Mercedes insist it was “well understood” that Formula 1 cars could use the combustion engine to charge the battery under the new regulations for 2026.
However teams have discovered this will mean the combustion engine has to be used to charge the battery in some circumstances, when the driver is not demanding full power for acceleration.
Red Bull team principal Christian Horner has urged changes to the regulations, which were first published in August last year. He said last week the rules should ensure “the combustion engine doesn’t just become a generator to recharge a battery.”
“I think that could easily be addressed with just tuning the ratio between combustion and electrical power,” said Horner. He proposed increasing the proportion of combustion power by up to 10%.
However the managing director of Mercedes AMG High Performance Powertrains, Hywel Thomas, insisted this was not an unforeseen consequence of the new regulations. Thomas told media including RaceFans that using the engine to charge the battery was considered an acceptable change because F1 will introduce fully sustainable fuels at the same time.
Asked whether the engine will be used to charge the battery, Thomas said: “That will be a thing.
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“We will be running the engine when the driver is not asking for much torque in order to charge the battery. It was well understood when we were coming up with these regulations that was going to be a part of them.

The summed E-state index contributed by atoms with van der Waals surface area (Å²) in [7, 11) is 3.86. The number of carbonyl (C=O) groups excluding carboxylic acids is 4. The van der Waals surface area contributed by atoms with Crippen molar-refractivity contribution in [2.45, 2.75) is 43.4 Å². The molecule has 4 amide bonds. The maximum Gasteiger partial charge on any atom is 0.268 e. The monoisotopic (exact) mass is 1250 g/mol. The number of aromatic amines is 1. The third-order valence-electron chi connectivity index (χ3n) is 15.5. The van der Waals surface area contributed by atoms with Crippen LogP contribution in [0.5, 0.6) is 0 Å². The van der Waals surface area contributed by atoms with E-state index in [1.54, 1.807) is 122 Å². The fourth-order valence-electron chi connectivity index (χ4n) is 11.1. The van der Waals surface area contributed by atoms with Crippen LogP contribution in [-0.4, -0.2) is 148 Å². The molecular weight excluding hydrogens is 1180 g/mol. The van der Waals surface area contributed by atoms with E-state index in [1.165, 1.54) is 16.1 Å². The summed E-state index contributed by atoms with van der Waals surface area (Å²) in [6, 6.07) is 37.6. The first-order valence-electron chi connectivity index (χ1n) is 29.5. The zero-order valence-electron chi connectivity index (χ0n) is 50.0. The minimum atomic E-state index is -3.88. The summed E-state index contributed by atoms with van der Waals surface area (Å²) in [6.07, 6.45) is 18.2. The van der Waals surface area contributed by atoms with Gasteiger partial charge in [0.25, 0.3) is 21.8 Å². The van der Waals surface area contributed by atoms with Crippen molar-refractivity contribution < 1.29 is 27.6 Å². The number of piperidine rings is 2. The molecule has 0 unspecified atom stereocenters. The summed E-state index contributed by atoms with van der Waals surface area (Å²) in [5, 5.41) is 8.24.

“With the fuel being sustainable fuel, it was considered that that was an acceptable and relevant approach to that problem.”
A similar technique was used by some F1 teams in the early 2010s, in order to channel exhaust gases from the engine into the diffuser to generate more downforce. Max Verstappen, who has evaluated Red Bull’s simulations of the 2026 regulations, compared the feel of the 2026 engine to those cars.
“The way under braking it literally just almost stays flat-out I think it will just create a very weird atmosphere. It’s a bit like with the blown diffusers just being flat-out almost. For me it just looks very weird.”
Verstappen and Horner’s warnings over the implications of F1’s 2026 rules package has been met with scepticism from some rivals. Mercedes team principal Toto Wolff accused Horner of “doom mongering”.
However Verstappen claimed some teams are playing politics by supporting the rules despite the problems he believes they will create.
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“I know that people think they will have an advantage so they will say that the regulations are good. I think from my side, just looking at it as a racing driver, it looks wrong. But you always have these politics in Formula 1 where one team thinks ‘ah yeah, I think we can take an advantage out of this and we will say it’s great’.
“But at the end of the day, we have to look into what is good for the sport. And I think at the moment with how it’s looking I don’t think it’s good for the sport.”
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